Abruzzo - Places to visit -L'Aquila
This rises 714 m. above sea level in a wide valley between mountains, crossed by the Aterno, in view of the Gran Sasso.
According to tradition, the town was founded in 1254 by Frederick II of Swabia, with the construction of ninety-nine dis tricts, each with its own church and square, exclusive to the people living in the ninety-nine castles of the countryside. However, though always linked to the fortunes of the Kingdom of Naples, it enjoyed great autonomy and grew in size, reaching its peak in the first half of the fifteenth century.
Subsequently, earthquakes, plagues and internal struggles caused its decline. In 1705 L'Aquila was almost destroyed by an earthquake which took six thousand victims and, in 1799, it was sacked by French troops. After the period under Murat (1806-1815), it was united with Italy in 1860.
This town, which is still surrounded by medieval walls, has a remarkable heritage of works of art and monuments.
Among the religious buildings are the Basilica of San Bernardino (15th century) with a notable faade and, inside, the marble mausoleum of San Bernardino, the church of Santa Maria di Paganica (13th-14th century, Romanesque), the church of Santa Maria di Collemaggio (13th century, Romanesque with Gothic influence), the church of San Silvestro (dating back to 14th century, in Romanesque style), the church of San Domenico (14th century, restored in 18th century, now an auditorium), the church of San Pietro di Coppito (dating back to 13th century), the church of Santa Giusta (13th-14th century) and the Duomo (13th-18th century).
Other monuments include the Castle, a majestic sixteenth century building, seat of the 'Museo Nazionale d'Abruzzo', numerous palatial buildings of various eras and, especially, the 'Fontana delle 99 Cannelle' (a fountain with 99 spouts), built in 1272, perhaps the most famous monument in the town.
The economy is still based both on the commerce of agricultural products and on a flourishing craft sector (copper and wrought iron, lace, fabrics, wooden articles) while the industrial sector has been in difficulty, partly due to the isolated position of the town, which has only recently been linked to Rome by a modern motorway. There are, however, electrotechnical, building material, clothing and furniture factories.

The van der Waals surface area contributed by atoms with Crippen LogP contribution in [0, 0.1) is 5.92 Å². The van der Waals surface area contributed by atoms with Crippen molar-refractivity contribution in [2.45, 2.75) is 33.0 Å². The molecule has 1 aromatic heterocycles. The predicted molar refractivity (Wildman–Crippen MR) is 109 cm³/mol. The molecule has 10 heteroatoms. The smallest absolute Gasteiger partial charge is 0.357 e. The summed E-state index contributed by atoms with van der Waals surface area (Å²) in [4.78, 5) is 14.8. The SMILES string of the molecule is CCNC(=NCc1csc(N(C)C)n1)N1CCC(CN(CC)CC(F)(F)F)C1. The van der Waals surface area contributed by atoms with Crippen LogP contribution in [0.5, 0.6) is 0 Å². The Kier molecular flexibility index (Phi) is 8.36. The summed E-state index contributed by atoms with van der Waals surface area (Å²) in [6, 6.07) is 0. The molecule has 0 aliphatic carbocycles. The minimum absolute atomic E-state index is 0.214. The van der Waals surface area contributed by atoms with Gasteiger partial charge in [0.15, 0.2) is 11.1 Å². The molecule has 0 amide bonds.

The public sector is important and connected with the functions of regional capital.
Events: Perdonanza Papale (in honour of Celestine V, 28 August), Processione del Cristo Morto (Good Friday procession), Lampada della Fraternit (twinned with Siena in honour of San Bernardino, 20 May).
Famous People: Pompeo Cesura (artist and sculptor, d. 1571), Serafino dell'Aquila (poet, 1466-1500), Silvestro dell'Aquila (sculptor, 1450-1504), Luigi Dragonetti (patriot, 1791-1871).
Cultural Institutions: University and Conservatory, Academy of Fine Arts, State Archives, Teatro Stabile, Museo di Speleologia, Museo Nazionale d'Abruzzo (archeological sections, collection of sculptures, paintings of various periods and ceramics, local handicrafts).
In the Province: Avezzano (agricultural and industrial centre), Sulmona (agricultural and industrial centre, its 'confetti' are famous), Cocullo (Processione dei Serpari, on the first Thursday in May), Corfinio (Basilica Valvense, 12th century, Romanesque), Gagliano Aterno (Convent of Santa Chiara), Roccaraso (ski resort) and Pescasseroli (Parco Nazionale d'Abruzzo).